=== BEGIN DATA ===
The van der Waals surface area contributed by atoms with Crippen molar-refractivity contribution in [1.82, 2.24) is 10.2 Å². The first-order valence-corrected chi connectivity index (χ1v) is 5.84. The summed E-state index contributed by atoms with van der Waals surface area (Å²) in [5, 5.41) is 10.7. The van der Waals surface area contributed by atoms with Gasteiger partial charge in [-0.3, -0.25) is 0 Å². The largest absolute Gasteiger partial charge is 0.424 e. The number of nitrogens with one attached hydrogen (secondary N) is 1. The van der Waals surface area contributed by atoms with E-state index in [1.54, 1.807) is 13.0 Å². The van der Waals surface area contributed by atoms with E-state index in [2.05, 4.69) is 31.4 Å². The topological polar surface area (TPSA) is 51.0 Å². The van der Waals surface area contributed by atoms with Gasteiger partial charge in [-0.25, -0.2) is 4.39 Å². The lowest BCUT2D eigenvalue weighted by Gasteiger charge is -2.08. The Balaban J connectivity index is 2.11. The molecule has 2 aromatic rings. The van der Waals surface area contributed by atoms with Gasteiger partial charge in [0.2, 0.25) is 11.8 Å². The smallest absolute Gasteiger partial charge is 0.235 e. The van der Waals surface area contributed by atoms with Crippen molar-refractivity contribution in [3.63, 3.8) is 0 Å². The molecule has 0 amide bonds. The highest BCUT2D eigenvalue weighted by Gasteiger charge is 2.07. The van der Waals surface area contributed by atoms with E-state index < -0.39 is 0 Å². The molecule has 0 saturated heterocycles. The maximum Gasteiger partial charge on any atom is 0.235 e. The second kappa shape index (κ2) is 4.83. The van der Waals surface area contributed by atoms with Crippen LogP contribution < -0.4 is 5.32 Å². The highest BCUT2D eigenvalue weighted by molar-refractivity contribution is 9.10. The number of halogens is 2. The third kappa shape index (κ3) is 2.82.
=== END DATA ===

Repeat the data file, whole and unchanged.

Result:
The van der Waals surface area contributed by atoms with Crippen molar-refractivity contribution in [1.82, 2.24) is 10.2 Å². The first-order valence-corrected chi connectivity index (χ1v) is 5.84. The summed E-state index contributed by atoms with van der Waals surface area (Å²) in [5, 5.41) is 10.7. The van der Waals surface area contributed by atoms with Gasteiger partial charge in [-0.3, -0.25) is 0 Å². The largest absolute Gasteiger partial charge is 0.424 e. The number of nitrogens with one attached hydrogen (secondary N) is 1. The van der Waals surface area contributed by atoms with E-state index in [1.54, 1.807) is 13.0 Å². The van der Waals surface area contributed by atoms with E-state index in [2.05, 4.69) is 31.4 Å². The topological polar surface area (TPSA) is 51.0 Å². The van der Waals surface area contributed by atoms with Gasteiger partial charge in [-0.25, -0.2) is 4.39 Å². The lowest BCUT2D eigenvalue weighted by Gasteiger charge is -2.08. The Balaban J connectivity index is 2.11. The molecule has 2 aromatic rings. The van der Waals surface area contributed by atoms with Gasteiger partial charge in [0.2, 0.25) is 11.8 Å². The smallest absolute Gasteiger partial charge is 0.235 e. The van der Waals surface area contributed by atoms with Crippen molar-refractivity contribution in [3.63, 3.8) is 0 Å². The molecule has 0 amide bonds. The highest BCUT2D eigenvalue weighted by Gasteiger charge is 2.07. The van der Waals surface area contributed by atoms with E-state index < -0.39 is 0 Å². The molecule has 0 saturated heterocycles. The maximum Gasteiger partial charge on any atom is 0.235 e. The second kappa shape index (κ2) is 4.83. The van der Waals surface area contributed by atoms with Crippen LogP contribution < -0.4 is 5.32 Å². The highest BCUT2D eigenvalue weighted by molar-refractivity contribution is 9.10. The number of halogens is 2. The third kappa shape index (κ3) is 2.82.